At her old high school, Aubrianna Morris says, her classmates seemed interested in anything but learning. All around her, girls were gossiping, immature boys were laughing, and it was hard for her to focus on her work.
During the Covid pandemic, things changed, but not for the better. Working remotely at home, she had trouble getting in touch with teachers. “Whenever I needed hands-on help, there was nobody.”
Transferring to Lowcountry Acceleration Academy, she found just the opposite. Instead of crowded classrooms, she found an airy, well-lit learning space with comfortable, cafe-style seating and a studious atmosphere.
“They have different rooms you can go into whenever you need a place where you can really focus on your work,” says the 17-year-old. “I like working in a quiet environment.”
And whenever she needed help, all she had to do was look up. When she hit challenging parts of her probability and statistics class, math coach Sarah Aquino was right there. “Anytime I needed help, she would put whatever she had going to the side just in order to help me and make me feel comfortable with the work that I was doing.”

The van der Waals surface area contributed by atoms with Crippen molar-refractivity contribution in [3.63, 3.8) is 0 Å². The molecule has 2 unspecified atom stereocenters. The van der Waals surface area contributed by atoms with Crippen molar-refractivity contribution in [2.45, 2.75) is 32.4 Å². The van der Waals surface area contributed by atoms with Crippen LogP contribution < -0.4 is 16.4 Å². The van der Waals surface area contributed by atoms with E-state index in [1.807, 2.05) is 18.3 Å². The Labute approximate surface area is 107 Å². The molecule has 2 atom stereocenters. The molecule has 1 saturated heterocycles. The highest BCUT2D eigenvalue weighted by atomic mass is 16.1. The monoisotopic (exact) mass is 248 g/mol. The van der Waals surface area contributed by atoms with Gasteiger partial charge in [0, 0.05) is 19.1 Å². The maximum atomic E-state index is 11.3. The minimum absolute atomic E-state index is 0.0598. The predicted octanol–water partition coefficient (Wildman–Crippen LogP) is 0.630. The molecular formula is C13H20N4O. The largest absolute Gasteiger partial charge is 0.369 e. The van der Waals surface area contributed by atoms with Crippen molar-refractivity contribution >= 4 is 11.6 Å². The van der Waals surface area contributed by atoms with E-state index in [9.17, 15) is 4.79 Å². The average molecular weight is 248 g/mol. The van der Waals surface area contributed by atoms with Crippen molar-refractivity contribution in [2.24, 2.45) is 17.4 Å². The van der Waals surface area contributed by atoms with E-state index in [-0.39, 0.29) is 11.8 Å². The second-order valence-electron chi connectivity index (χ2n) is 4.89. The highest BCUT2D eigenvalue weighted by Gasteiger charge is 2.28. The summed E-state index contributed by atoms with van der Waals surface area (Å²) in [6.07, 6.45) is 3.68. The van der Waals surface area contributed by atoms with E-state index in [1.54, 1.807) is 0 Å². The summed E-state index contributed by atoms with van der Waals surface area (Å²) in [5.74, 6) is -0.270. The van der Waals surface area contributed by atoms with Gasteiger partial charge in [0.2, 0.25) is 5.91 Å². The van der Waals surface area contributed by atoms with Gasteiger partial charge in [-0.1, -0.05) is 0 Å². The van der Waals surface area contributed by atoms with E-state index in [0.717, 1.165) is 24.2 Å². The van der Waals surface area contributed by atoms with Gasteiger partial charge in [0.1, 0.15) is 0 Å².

Graduation candidate advocate Devon Jones also supported her in navigating the personal challenges that can sometimes get in the way. “He’s always there to help me out.”
Aubriaunna has a helpful spirit and is planning a career in nursing or another branch of health care. She recently joined the inaugural group of Lowcountry Acceleration Academy grads, with a big and boisterous group of family members and friends there to cheer her on.
“It represents a very proud day for her. It’s a stepping stone into the real world,” says her dad, Carlos. “It’s a proud moment for me too — she’s my first-born.”
What advice would Aubrianna offer to other students who might be struggling in traditional high schools? “Definitely come here to LAA,” she says. “Everybody here’s helpful and cheerful — and they can guide you to be successful in life.”